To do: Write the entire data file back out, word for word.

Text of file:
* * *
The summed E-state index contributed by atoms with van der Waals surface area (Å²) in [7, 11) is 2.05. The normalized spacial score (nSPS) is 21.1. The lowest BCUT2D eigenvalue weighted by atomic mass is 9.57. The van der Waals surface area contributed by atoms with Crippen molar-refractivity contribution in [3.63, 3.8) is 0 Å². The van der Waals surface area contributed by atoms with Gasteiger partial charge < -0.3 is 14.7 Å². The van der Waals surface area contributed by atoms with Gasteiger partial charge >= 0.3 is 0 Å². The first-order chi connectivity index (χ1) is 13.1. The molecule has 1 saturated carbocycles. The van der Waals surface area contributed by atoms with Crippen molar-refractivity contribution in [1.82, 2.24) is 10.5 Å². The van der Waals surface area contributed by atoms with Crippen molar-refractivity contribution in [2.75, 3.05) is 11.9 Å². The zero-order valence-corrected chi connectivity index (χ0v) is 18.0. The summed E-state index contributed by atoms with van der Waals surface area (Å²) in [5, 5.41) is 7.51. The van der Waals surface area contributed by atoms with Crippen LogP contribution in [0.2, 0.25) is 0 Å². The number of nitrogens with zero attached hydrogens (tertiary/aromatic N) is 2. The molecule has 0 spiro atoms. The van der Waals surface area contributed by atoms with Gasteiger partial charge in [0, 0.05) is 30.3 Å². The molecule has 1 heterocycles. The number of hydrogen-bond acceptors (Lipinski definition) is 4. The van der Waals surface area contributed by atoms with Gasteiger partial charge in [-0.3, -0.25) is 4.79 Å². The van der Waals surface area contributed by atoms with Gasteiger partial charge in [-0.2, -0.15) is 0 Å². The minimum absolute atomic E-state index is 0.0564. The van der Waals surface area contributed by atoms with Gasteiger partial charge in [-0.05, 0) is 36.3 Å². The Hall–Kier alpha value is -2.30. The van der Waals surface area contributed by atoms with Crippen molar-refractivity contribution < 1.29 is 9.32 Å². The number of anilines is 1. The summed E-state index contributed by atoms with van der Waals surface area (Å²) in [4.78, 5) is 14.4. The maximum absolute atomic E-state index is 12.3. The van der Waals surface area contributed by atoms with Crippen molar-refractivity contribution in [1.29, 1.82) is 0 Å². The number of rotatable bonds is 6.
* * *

The summed E-state index contributed by atoms with van der Waals surface area (Å²) in [7, 11) is 2.05. The normalized spacial score (nSPS) is 21.1. The lowest BCUT2D eigenvalue weighted by atomic mass is 9.57. The van der Waals surface area contributed by atoms with Crippen molar-refractivity contribution in [3.63, 3.8) is 0 Å². The van der Waals surface area contributed by atoms with Gasteiger partial charge < -0.3 is 14.7 Å². The van der Waals surface area contributed by atoms with Gasteiger partial charge >= 0.3 is 0 Å². The first-order chi connectivity index (χ1) is 13.1. The molecule has 1 saturated carbocycles. The van der Waals surface area contributed by atoms with Crippen molar-refractivity contribution in [1.82, 2.24) is 10.5 Å². The van der Waals surface area contributed by atoms with Crippen molar-refractivity contribution in [2.75, 3.05) is 11.9 Å². The zero-order valence-corrected chi connectivity index (χ0v) is 18.0. The summed E-state index contributed by atoms with van der Waals surface area (Å²) in [5, 5.41) is 7.51. The van der Waals surface area contributed by atoms with Crippen LogP contribution in [0.2, 0.25) is 0 Å². The number of nitrogens with zero attached hydrogens (tertiary/aromatic N) is 2. The molecule has 0 spiro atoms. The van der Waals surface area contributed by atoms with Gasteiger partial charge in [0, 0.05) is 30.3 Å². The molecule has 1 heterocycles. The number of hydrogen-bond acceptors (Lipinski definition) is 4. The van der Waals surface area contributed by atoms with Gasteiger partial charge in [-0.3, -0.25) is 4.79 Å². The van der Waals surface area contributed by atoms with Gasteiger partial charge in [-0.2, -0.15) is 0 Å². The minimum absolute atomic E-state index is 0.0564. The van der Waals surface area contributed by atoms with Gasteiger partial charge in [-0.05, 0) is 36.3 Å². The Hall–Kier alpha value is -2.30. The van der Waals surface area contributed by atoms with Crippen molar-refractivity contribution < 1.29 is 9.32 Å². The number of anilines is 1. The summed E-state index contributed by atoms with van der Waals surface area (Å²) in [4.78, 5) is 14.4. The maximum absolute atomic E-state index is 12.3. The van der Waals surface area contributed by atoms with Crippen molar-refractivity contribution in [1.29, 1.82) is 0 Å². The number of rotatable bonds is 6.